“They were terrific times,” he said. “Roy had a really good stable, with horses such as Manawapoi (1976 Stradbroke Handicap winner), Swiftly Ann, Showcrest, War Chariot, Ontonic, Bandoo Bay, etc.

“And he won 11 races in a row with Lady Manina. I rode her in most of her work.

“I learnt so much from Roy, and he was always willing to pass on his knowledge.

“He was very meticulous with whatever he did, especially how he fed, worked and exercised his horses.

“He was always careful not to gallop them too hard, giving them plenty of slow work.”

Even though he rode trackwork, Hodge was too heavy to consider a career as a jockey.

When Hinton called it a day and retired at the end of the 1985-86 season, Hodge had the opportunity to step up as a trainer in his own right.

“Roy finished at the end of July in 1986, and I took over from the beginning of the new season on August 1.”

Hodge didn’t take long to break through, scoring with one of Hinton’s former horses Sailing Solo (ridden by Hall Of Famer Robert Thompson) at Wyong on August 14.

He began his training career with only a handful of horses, and had great support from leading trainers Max Lees and Paul Perry.

“Max and Paul gave me horses to pre-train, and that certainly helped,” Hodge said. “I will always be appreciative of their assistance.”

The month of May in 2003 will live long in the trainer’s memory, as he went within an ace of achieving a remarkable treble with Silent Impact, who had won the 2000 Newcastle Cup for Wyong’s Neville McBurney at the first Saturday stand-alone meeting held outside the metropolitan area.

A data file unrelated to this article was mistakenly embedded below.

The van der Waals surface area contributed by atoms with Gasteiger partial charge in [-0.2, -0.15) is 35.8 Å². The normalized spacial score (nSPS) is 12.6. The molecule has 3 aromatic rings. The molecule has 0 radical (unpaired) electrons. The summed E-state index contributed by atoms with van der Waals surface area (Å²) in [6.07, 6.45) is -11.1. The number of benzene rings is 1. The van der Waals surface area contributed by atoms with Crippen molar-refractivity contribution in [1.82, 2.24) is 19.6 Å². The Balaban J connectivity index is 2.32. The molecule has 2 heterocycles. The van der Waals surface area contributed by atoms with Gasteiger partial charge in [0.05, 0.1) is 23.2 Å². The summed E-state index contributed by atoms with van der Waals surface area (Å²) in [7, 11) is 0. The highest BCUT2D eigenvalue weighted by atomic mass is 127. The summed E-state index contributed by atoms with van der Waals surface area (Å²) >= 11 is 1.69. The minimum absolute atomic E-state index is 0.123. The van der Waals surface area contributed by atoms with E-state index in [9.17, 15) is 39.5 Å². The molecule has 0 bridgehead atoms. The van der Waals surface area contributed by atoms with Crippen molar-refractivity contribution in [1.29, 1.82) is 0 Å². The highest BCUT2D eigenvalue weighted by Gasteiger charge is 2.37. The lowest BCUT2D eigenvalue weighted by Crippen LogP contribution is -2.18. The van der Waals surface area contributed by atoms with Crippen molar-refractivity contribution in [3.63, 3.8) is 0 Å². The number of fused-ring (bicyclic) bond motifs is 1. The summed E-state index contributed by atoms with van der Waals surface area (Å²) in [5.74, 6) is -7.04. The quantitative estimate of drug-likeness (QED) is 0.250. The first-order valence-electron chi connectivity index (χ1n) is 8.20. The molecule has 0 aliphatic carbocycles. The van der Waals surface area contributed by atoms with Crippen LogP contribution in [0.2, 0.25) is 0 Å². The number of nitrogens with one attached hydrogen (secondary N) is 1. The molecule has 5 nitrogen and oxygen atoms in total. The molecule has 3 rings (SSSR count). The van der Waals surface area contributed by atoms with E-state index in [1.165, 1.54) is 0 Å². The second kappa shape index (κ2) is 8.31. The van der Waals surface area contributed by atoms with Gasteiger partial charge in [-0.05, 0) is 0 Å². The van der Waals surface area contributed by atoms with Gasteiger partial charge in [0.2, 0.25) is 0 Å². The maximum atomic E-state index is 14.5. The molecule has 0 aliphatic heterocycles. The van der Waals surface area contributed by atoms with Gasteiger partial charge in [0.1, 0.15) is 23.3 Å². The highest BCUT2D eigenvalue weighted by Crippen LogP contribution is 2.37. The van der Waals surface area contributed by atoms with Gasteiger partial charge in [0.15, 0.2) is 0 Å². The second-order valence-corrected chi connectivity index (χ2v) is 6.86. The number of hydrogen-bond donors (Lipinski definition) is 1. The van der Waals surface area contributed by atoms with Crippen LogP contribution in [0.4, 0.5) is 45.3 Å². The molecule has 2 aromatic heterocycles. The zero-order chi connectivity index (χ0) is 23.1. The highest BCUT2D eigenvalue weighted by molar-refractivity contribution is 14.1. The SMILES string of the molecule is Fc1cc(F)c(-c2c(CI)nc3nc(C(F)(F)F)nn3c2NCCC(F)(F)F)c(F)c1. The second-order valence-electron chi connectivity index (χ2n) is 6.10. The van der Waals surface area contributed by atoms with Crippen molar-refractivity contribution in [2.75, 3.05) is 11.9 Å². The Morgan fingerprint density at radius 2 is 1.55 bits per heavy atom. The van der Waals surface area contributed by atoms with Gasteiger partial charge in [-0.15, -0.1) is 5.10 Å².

Hodge was the fifth trainer of the New Zealand-bred gelding, and won the Group 3 Gosford Gold Cup (2100m) on May 8 with him at $31, and the Listed McKell Cup (2400m) at Rosehill Gardens 23 days later.

Matthew Paget rode him in both races, but Bernadette Cooper (now Sky Racing Brisbane commentator) had the mount in between when Silent Impact was photo-finished out of the Listed Lord Mayor’s Cup, also run at Rosehill.

And there’s a tale to that.

“Rosehill was a ‘Heavy 10’ that day and the Cup had to be reduced from 2400m to 2000m,” Hodge explained.

“Jack Denham’s Majestically nosed us out and was suited at 2000m, whereas our horse was looking for the 2400m.

“He turned the tables on Majestically a fortnight later in the McKell Cup when he got to the 2400m.”

Understandably, Hodge rates Silent Impact as the best horse he has trained, but also has a soft spot for Road To Skye and Geigeron.

Road To Skye was Hodge’s first and only Group 1 runner when fifth to another Newcastle filly Angst in the 1993 Flight Stakes (1600m) at Royal Randwick.